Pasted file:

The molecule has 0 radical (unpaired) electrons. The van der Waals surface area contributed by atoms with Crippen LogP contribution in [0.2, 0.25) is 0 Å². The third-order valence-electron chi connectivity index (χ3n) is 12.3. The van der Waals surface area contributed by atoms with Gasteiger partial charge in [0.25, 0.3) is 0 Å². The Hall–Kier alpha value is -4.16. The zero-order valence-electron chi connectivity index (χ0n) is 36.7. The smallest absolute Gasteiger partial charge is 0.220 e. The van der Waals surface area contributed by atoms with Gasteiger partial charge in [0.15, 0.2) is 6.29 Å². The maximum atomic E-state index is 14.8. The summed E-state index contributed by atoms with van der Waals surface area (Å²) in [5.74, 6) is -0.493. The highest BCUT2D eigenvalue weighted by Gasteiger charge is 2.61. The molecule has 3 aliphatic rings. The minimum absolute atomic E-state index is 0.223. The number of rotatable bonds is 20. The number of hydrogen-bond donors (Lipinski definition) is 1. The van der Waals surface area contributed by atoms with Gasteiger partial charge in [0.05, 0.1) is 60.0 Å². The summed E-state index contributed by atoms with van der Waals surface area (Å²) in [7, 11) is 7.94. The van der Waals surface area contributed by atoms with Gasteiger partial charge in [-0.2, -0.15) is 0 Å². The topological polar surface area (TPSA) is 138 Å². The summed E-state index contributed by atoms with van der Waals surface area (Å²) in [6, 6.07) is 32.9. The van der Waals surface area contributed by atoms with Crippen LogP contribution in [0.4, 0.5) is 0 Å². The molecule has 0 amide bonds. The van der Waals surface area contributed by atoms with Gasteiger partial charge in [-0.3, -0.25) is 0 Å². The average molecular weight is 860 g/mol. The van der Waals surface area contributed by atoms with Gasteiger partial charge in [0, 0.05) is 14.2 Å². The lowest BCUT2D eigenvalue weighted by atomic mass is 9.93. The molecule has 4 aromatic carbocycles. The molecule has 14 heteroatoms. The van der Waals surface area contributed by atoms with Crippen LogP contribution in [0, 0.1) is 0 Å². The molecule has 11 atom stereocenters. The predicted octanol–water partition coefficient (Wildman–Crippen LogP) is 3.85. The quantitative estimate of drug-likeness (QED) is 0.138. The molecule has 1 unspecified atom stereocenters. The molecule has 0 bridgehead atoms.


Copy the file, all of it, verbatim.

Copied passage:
The molecule has 0 radical (unpaired) electrons. The van der Waals surface area contributed by atoms with Crippen LogP contribution in [0.2, 0.25) is 0 Å². The third-order valence-electron chi connectivity index (χ3n) is 12.3. The van der Waals surface area contributed by atoms with Gasteiger partial charge in [0.25, 0.3) is 0 Å². The Hall–Kier alpha value is -4.16. The zero-order valence-electron chi connectivity index (χ0n) is 36.7. The smallest absolute Gasteiger partial charge is 0.220 e. The van der Waals surface area contributed by atoms with Gasteiger partial charge in [0.15, 0.2) is 6.29 Å². The maximum atomic E-state index is 14.8. The summed E-state index contributed by atoms with van der Waals surface area (Å²) in [5.74, 6) is -0.493. The highest BCUT2D eigenvalue weighted by Gasteiger charge is 2.61. The molecule has 3 aliphatic rings. The minimum absolute atomic E-state index is 0.223. The number of rotatable bonds is 20. The number of hydrogen-bond donors (Lipinski definition) is 1. The van der Waals surface area contributed by atoms with Gasteiger partial charge in [0.05, 0.1) is 60.0 Å². The summed E-state index contributed by atoms with van der Waals surface area (Å²) in [7, 11) is 7.94. The van der Waals surface area contributed by atoms with Gasteiger partial charge in [-0.2, -0.15) is 0 Å². The topological polar surface area (TPSA) is 138 Å². The summed E-state index contributed by atoms with van der Waals surface area (Å²) in [6, 6.07) is 32.9. The van der Waals surface area contributed by atoms with Crippen LogP contribution in [0.4, 0.5) is 0 Å². The molecule has 0 amide bonds. The van der Waals surface area contributed by atoms with Gasteiger partial charge in [-0.3, -0.25) is 0 Å². The average molecular weight is 860 g/mol. The van der Waals surface area contributed by atoms with Gasteiger partial charge in [0, 0.05) is 14.2 Å². The lowest BCUT2D eigenvalue weighted by atomic mass is 9.93. The molecule has 4 aromatic carbocycles. The molecule has 14 heteroatoms. The van der Waals surface area contributed by atoms with Crippen LogP contribution in [0, 0.1) is 0 Å². The molecule has 11 atom stereocenters. The predicted octanol–water partition coefficient (Wildman–Crippen LogP) is 3.85. The quantitative estimate of drug-likeness (QED) is 0.138. The molecule has 1 unspecified atom stereocenters. The molecule has 0 bridgehead atoms.